1 in 3 adults is sleep deprived. That’s what the Center for disease control (CDC) said back in 2016. I can only imagine it getting worse today. This article will show you how to fall asleep when you can’t, and we’ll discuss a few healthy sleeping habits to improve the quality of your sleep.
We know sleep is important. There is abundant research which shows that sleep is necessary for a myriad of biological and psychological functions. Quality sleep is a key part of being a physically and mentally healthy human.
The lack of sleep has detrimental effects on us. Poor sleep:
- Deteriorates physical health
- Deteriorates mental health
- Compromises cognitive function
- Compromises daily functioning and relationships
Even though we know that a good night’s sleep adds significant value to our lives, sometimes we can’t sleep. We don’t get sleep even if we are exhausted.
Then the golden question is – how do we get some nice healthy, relaxing, cozy sleep and wake up feeling rested?
In this post, I’ll describe 7 ways to get a good night’s sleep. These are research-based tips so you can rely on them and expect real tangible results.
7 Ways To Fall Asleep
If you cannot get sleep, this is what you should try out.
1. Wear socks and warm your feet
Some people love socks, some don’t. The thing about socks is that socks cover 2 of our appendages that play a role in regulating the body temperature. When our body transitions into sleep, the core temperature of the body begins to fall and reaches its all-time low in about 4 hours. Melatonin, the sleep hormone, signals heat-loss that makes us drowsy. When heat exits the body, a cascade of biological reactions occur that initiate sleep.
Because heat loss is easy from the hands and feet, the sock hack works remarkably. In a process called Vasodilation, blood vessels dilate (expand) and it is easy for heat to exit the body. This lowers the core temperature. Socks (and other warming techniques) warm the feet which increases vasodilation. The vasodilation triggers heat loss. Once there is heat loss, the brain receives feedback signals based on the body temperature relaying the message ‘it is time to sleep, take control, and do it’.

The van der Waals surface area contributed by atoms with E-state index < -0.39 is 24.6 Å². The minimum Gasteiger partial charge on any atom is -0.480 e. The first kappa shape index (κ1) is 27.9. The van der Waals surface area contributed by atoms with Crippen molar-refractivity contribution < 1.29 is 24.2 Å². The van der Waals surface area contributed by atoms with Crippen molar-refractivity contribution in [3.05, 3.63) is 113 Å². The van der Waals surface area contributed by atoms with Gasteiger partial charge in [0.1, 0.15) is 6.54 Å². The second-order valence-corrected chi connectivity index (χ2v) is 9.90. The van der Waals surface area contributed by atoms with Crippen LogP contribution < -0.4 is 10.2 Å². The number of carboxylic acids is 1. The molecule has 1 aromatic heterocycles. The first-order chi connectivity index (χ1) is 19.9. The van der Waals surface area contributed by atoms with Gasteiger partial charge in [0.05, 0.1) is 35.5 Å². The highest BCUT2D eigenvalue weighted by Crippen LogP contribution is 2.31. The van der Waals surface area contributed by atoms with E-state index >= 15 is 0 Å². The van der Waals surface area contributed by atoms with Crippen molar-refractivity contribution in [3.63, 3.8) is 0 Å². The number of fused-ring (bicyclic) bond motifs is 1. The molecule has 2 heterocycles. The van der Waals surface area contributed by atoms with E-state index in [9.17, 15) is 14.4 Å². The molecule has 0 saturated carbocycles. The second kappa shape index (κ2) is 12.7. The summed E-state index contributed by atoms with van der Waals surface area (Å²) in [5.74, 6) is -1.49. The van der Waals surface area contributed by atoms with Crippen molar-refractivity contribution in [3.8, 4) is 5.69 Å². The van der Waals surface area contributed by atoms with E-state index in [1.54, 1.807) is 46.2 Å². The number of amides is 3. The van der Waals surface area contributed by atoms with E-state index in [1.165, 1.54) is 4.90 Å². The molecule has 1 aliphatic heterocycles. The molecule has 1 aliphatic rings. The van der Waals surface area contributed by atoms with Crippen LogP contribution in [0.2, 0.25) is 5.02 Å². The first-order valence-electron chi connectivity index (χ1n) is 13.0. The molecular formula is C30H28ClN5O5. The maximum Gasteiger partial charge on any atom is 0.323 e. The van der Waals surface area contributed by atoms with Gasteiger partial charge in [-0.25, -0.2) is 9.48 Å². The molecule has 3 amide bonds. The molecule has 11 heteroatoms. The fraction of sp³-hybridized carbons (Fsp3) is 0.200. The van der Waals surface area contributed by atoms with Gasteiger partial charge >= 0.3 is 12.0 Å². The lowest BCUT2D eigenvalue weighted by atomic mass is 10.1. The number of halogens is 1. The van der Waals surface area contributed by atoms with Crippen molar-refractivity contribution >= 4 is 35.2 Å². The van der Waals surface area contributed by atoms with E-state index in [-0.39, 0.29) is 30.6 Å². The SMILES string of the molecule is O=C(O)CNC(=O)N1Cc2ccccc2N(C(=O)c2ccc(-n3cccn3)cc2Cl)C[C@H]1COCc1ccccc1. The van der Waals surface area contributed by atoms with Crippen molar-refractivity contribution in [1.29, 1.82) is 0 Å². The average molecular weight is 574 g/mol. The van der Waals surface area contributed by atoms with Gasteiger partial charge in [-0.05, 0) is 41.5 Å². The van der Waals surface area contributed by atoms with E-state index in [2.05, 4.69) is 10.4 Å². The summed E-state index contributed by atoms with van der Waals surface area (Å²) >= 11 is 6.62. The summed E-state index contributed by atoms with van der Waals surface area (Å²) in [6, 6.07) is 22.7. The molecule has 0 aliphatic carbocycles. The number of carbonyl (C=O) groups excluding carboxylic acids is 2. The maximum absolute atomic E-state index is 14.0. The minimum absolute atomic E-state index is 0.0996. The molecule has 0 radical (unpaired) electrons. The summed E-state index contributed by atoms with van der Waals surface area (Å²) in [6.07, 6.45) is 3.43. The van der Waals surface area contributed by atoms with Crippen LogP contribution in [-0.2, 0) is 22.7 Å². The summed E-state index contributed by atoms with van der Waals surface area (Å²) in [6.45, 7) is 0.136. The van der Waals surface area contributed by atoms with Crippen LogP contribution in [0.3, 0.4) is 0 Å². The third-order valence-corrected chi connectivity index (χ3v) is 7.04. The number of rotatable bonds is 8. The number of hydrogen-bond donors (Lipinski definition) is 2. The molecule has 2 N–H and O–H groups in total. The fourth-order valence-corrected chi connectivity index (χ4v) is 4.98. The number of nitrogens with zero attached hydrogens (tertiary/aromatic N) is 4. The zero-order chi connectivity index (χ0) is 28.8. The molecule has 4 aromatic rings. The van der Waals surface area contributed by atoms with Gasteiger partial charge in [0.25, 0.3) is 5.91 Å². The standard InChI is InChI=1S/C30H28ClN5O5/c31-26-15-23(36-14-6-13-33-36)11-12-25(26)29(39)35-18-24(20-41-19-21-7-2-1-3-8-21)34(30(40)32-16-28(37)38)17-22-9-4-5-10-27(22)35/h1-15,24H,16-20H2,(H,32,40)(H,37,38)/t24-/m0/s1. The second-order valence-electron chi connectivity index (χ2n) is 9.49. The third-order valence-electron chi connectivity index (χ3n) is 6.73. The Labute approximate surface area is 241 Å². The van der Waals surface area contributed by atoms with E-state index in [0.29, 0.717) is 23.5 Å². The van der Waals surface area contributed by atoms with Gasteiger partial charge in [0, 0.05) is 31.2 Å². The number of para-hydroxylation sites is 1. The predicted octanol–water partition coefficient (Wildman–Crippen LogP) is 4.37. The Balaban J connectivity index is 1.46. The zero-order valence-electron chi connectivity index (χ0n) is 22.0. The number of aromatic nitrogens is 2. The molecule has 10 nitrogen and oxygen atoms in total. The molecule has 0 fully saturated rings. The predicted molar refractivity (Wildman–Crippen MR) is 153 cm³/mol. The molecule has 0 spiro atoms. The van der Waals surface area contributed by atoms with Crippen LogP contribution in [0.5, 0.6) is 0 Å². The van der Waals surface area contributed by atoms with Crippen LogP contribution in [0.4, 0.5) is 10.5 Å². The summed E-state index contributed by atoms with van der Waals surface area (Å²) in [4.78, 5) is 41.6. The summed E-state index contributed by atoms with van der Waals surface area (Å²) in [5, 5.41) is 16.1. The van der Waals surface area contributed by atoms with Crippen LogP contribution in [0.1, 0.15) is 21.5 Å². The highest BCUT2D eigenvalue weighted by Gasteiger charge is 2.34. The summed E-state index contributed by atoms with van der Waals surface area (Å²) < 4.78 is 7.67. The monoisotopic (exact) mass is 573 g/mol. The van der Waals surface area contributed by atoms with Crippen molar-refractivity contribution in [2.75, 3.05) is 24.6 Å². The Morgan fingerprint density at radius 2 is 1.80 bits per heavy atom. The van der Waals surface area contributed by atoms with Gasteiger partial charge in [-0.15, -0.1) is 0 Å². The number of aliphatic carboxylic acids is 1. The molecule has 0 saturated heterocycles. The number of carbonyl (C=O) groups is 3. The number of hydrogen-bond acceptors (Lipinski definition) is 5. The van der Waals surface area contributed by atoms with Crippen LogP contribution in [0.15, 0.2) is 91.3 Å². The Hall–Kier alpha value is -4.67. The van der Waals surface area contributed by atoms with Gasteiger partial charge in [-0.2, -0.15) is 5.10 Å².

Having a warm water bath before sleeping has a similar effect. Right after bathing, the body begins to cool down. This cooling down is again associated with sleep initiation.
The characteristic of sleep which is lowered body temperature is used to slingshot into sleep by sort of tricking the brain. Warming feet (and hands) by wearing socks/gloves or heating in warm water can be a safe way to reduce sleep-onset delay.
Healthy sleeping tip: Wear socks, have a warm bath, warm your feet and hands.
2. Use blue light filters
This trick has become a common sleep hack as of 2018. Tonnes of blog posts cover it and tonnes of technology experts promote it. There are spectacles that have a blue light filter, there are phone and computer applications that remove a specific wavelength of light that we call ‘blue’. It’s a really narrow wavelength so we don’t really feel the change in overall color. It is easy to implement this hack as one can buy blue light filtering spectacles or download mobile and computer apps to remove the blue light emitted from screens.
Research shows that blue light does, in fact, interfere with sleep by suppressing the production of melatonin (a hormone that facilitates sleep), Suppression is bad for a healthy sleep routine. Not just that, as discussed in the previous point, a gradual drop in body temperature facilitates sleep and reduces the sleep onset time. Blue light seems to affect that as well. Overall, the research found that blue light disturbs the circadian cycle (internal body clocks), reduces sleep time and quality, and induces tiredness. Our eyes are more sensitive to this light, this the effect of this particular wavelength is a lot stronger than other forms of light.